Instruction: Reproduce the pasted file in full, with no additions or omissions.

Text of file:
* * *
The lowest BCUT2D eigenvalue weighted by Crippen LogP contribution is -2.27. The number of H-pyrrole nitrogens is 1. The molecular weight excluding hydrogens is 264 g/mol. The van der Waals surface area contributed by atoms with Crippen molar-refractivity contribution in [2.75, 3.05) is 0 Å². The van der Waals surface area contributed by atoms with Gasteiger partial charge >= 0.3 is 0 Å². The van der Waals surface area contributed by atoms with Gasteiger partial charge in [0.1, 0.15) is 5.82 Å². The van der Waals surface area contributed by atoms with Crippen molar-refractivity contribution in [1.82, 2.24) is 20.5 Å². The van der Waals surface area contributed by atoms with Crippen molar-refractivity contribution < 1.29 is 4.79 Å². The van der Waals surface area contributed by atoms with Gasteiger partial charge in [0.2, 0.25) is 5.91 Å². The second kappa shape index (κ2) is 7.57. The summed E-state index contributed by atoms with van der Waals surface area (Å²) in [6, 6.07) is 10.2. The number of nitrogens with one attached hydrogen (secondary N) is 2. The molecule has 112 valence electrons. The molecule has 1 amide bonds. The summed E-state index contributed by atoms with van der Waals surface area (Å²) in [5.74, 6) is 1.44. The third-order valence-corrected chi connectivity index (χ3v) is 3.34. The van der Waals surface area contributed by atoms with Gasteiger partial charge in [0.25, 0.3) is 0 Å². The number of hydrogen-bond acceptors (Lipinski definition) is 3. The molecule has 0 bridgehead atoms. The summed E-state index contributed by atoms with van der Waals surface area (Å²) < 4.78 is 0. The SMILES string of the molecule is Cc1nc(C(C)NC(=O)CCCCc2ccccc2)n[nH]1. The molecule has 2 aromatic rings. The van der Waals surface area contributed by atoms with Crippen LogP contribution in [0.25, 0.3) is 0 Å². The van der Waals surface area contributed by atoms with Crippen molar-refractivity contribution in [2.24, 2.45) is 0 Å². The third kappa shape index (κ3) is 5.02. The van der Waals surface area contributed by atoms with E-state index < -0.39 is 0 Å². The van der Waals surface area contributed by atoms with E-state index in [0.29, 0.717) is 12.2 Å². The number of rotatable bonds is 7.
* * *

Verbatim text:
The lowest BCUT2D eigenvalue weighted by Crippen LogP contribution is -2.27. The number of H-pyrrole nitrogens is 1. The molecular weight excluding hydrogens is 264 g/mol. The van der Waals surface area contributed by atoms with Crippen molar-refractivity contribution in [2.75, 3.05) is 0 Å². The van der Waals surface area contributed by atoms with Gasteiger partial charge >= 0.3 is 0 Å². The van der Waals surface area contributed by atoms with Gasteiger partial charge in [0.1, 0.15) is 5.82 Å². The van der Waals surface area contributed by atoms with Crippen molar-refractivity contribution in [1.82, 2.24) is 20.5 Å². The van der Waals surface area contributed by atoms with Crippen molar-refractivity contribution < 1.29 is 4.79 Å². The van der Waals surface area contributed by atoms with Gasteiger partial charge in [0.2, 0.25) is 5.91 Å². The second kappa shape index (κ2) is 7.57. The summed E-state index contributed by atoms with van der Waals surface area (Å²) in [6, 6.07) is 10.2. The number of nitrogens with one attached hydrogen (secondary N) is 2. The molecule has 112 valence electrons. The molecule has 1 amide bonds. The summed E-state index contributed by atoms with van der Waals surface area (Å²) in [5.74, 6) is 1.44. The third-order valence-corrected chi connectivity index (χ3v) is 3.34. The van der Waals surface area contributed by atoms with Gasteiger partial charge in [0.25, 0.3) is 0 Å². The number of hydrogen-bond acceptors (Lipinski definition) is 3. The molecule has 0 bridgehead atoms. The summed E-state index contributed by atoms with van der Waals surface area (Å²) < 4.78 is 0. The SMILES string of the molecule is Cc1nc(C(C)NC(=O)CCCCc2ccccc2)n[nH]1. The molecule has 2 aromatic rings. The van der Waals surface area contributed by atoms with Crippen LogP contribution in [0.25, 0.3) is 0 Å². The van der Waals surface area contributed by atoms with Crippen molar-refractivity contribution in [2.24, 2.45) is 0 Å². The third kappa shape index (κ3) is 5.02. The van der Waals surface area contributed by atoms with E-state index < -0.39 is 0 Å². The van der Waals surface area contributed by atoms with E-state index in [0.29, 0.717) is 12.2 Å². The number of rotatable bonds is 7.